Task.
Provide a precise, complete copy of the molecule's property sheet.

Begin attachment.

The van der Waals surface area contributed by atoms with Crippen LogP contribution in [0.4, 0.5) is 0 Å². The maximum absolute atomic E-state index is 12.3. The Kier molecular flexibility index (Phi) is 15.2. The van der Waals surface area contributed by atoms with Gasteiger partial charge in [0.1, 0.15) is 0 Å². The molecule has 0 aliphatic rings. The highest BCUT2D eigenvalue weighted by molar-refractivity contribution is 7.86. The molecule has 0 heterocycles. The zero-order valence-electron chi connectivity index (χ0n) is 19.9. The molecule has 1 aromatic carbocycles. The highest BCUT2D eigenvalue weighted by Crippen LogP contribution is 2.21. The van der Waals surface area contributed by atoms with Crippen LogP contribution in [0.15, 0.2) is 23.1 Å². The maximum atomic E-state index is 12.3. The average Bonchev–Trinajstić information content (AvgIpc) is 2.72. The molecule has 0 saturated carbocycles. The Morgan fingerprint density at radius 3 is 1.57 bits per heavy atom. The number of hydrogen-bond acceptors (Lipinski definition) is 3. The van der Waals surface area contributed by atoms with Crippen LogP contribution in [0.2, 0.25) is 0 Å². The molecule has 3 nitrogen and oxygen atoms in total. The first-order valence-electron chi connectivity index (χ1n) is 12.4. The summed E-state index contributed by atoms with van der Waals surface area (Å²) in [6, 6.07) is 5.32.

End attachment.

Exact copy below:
The van der Waals surface area contributed by atoms with Crippen LogP contribution in [0.4, 0.5) is 0 Å². The maximum absolute atomic E-state index is 12.3. The Kier molecular flexibility index (Phi) is 15.2. The van der Waals surface area contributed by atoms with Gasteiger partial charge in [0.1, 0.15) is 0 Å². The molecule has 0 aliphatic rings. The highest BCUT2D eigenvalue weighted by molar-refractivity contribution is 7.86. The molecule has 0 heterocycles. The zero-order valence-electron chi connectivity index (χ0n) is 19.9. The molecule has 1 aromatic carbocycles. The highest BCUT2D eigenvalue weighted by Crippen LogP contribution is 2.21. The van der Waals surface area contributed by atoms with Crippen LogP contribution in [0.15, 0.2) is 23.1 Å². The maximum atomic E-state index is 12.3. The average Bonchev–Trinajstić information content (AvgIpc) is 2.72. The molecule has 0 saturated carbocycles. The Morgan fingerprint density at radius 3 is 1.57 bits per heavy atom. The number of hydrogen-bond acceptors (Lipinski definition) is 3. The van der Waals surface area contributed by atoms with Crippen LogP contribution in [0.2, 0.25) is 0 Å². The molecule has 3 nitrogen and oxygen atoms in total. The first-order valence-electron chi connectivity index (χ1n) is 12.4. The summed E-state index contributed by atoms with van der Waals surface area (Å²) in [6, 6.07) is 5.32.